The other change we do for growing kids is we don’t do any form of fasting (intermittent or otherwise). Kids growth demands require a lot of fuel and their stomachs aren’t big enough so they need 3 meals a day and sometimes a bedtime snack.  But they don’t need to be snacking all day long. If they eat until full with three meals they don’t generally require any snacks except sometimes in the evening.

 

TESTIMONY OF THE DAY

“Hi Maria! I wanted to give you an update of how you changed my whole family’s life!

To date, I lost over 100 lbs (and counting). My now five-year-old us better than normal. She reads and writes at THE FIRST GRADE level! When I changed my diet, all of a sudden her interest in food changed towards the types of food that I ate. Her favorite is your keto “Yum-tella waffles.”

My husband no longer needs statins and I am completely off my Diabetes meds!

I love the fact that we share soooo many common interests: kids, cooking, keto, exercise (I was a BIG athlete too).

Have a great day. Thank you for your amazing books!”

Most people I consult are doing keto totally wrong. Get fast results with the my NEW Keto School!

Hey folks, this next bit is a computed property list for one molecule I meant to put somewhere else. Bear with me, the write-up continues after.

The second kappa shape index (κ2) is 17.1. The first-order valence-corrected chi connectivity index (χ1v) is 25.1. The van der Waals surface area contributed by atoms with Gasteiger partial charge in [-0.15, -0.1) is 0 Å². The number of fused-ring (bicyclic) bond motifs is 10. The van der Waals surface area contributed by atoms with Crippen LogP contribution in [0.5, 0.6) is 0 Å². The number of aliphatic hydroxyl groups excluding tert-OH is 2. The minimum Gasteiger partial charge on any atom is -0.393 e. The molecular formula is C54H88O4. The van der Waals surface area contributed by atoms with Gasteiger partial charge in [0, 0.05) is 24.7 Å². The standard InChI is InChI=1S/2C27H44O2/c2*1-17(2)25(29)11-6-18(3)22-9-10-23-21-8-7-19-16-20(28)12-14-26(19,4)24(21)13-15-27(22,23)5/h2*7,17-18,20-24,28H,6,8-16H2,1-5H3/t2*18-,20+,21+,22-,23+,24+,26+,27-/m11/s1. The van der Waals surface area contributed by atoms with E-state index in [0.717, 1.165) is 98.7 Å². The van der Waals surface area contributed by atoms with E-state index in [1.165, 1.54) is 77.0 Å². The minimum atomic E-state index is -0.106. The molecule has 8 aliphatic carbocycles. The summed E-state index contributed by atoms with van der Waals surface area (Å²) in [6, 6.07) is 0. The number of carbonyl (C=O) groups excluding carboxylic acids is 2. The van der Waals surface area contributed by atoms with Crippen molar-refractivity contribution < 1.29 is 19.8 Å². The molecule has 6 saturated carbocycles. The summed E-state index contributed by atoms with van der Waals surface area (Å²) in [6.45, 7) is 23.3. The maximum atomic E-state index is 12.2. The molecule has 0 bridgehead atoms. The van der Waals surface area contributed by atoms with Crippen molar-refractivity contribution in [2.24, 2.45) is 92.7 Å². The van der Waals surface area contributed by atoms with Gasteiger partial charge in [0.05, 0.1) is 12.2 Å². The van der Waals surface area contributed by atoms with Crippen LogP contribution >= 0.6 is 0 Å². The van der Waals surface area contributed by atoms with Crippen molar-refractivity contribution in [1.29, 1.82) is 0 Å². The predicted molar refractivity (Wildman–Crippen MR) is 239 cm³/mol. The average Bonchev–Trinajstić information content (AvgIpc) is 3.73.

Click HERE to check out my NEW Keto School!

About Maria Emmerich

Maria is a wellness expert who has helped clients follow a Ketogenic lifestyle to heal and lose weight for over 12 years. She has helped thousands of clients get healthy, get off medications and heal their bodies; losing weight is just a bonus. She is the international best selling author of "Dairy Free Ketogenic Cooking" and "Keto.". Click here for Keto.: http://amzn.to/2EfrECi Click here for Easy Dairy Free Ketogenic Cooking: http://amzn.to/2ClSqLc

30 Comments

  • Besides hide it in chili, how do you get your kids to consume liver?

  • Dawn says:

    Just curious about the bedtime snack comment. Our family including our two daughters (6&10) are 100% keto and thriving. Our girls eat three meals a day and sometimes have a snack around 2:30 after we are done homeschooling for the day. We have our largest meal at 11:30 and last meal at 5:30. They go to bed at 7:30. I have had this debate with other people on whether it’s good for them (ie: digestion, sleep etc) or are we setting them up for a bad habit (not out of hunger) of eating right before going to bed. We would love to know your more detailed take on this.